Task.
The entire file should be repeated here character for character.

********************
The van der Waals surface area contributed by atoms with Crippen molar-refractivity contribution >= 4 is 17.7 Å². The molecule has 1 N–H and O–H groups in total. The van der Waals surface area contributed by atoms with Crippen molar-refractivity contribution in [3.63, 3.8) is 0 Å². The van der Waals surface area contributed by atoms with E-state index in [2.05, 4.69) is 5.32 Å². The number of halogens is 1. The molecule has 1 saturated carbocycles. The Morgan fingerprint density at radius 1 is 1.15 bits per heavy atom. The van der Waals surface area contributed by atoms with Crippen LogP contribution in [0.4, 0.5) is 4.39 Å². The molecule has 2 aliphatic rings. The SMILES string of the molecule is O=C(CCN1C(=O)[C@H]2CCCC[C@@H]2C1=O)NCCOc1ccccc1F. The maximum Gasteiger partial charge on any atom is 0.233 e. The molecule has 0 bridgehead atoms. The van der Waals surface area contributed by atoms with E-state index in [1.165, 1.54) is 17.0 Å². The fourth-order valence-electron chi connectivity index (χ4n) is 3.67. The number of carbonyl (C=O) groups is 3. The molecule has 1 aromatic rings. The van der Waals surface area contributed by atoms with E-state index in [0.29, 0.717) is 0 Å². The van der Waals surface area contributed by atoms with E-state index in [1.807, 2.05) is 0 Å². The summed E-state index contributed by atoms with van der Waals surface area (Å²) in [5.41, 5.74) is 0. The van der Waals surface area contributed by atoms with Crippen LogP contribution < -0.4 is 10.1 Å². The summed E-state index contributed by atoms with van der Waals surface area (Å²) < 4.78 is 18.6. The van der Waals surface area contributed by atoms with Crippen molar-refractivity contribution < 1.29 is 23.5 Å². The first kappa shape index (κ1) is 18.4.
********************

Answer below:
The van der Waals surface area contributed by atoms with Crippen molar-refractivity contribution >= 4 is 17.7 Å². The molecule has 1 N–H and O–H groups in total. The van der Waals surface area contributed by atoms with Crippen molar-refractivity contribution in [3.63, 3.8) is 0 Å². The van der Waals surface area contributed by atoms with E-state index in [2.05, 4.69) is 5.32 Å². The number of halogens is 1. The molecule has 1 saturated carbocycles. The Morgan fingerprint density at radius 1 is 1.15 bits per heavy atom. The van der Waals surface area contributed by atoms with Crippen LogP contribution in [0.4, 0.5) is 4.39 Å². The molecule has 2 aliphatic rings. The SMILES string of the molecule is O=C(CCN1C(=O)[C@H]2CCCC[C@@H]2C1=O)NCCOc1ccccc1F. The maximum Gasteiger partial charge on any atom is 0.233 e. The molecule has 0 bridgehead atoms. The van der Waals surface area contributed by atoms with E-state index in [1.165, 1.54) is 17.0 Å². The fourth-order valence-electron chi connectivity index (χ4n) is 3.67. The number of carbonyl (C=O) groups is 3. The molecule has 1 aromatic rings. The van der Waals surface area contributed by atoms with E-state index in [0.29, 0.717) is 0 Å². The van der Waals surface area contributed by atoms with E-state index in [1.807, 2.05) is 0 Å². The summed E-state index contributed by atoms with van der Waals surface area (Å²) in [5.41, 5.74) is 0. The van der Waals surface area contributed by atoms with Crippen LogP contribution < -0.4 is 10.1 Å². The summed E-state index contributed by atoms with van der Waals surface area (Å²) < 4.78 is 18.6. The van der Waals surface area contributed by atoms with Crippen molar-refractivity contribution < 1.29 is 23.5 Å². The first kappa shape index (κ1) is 18.4.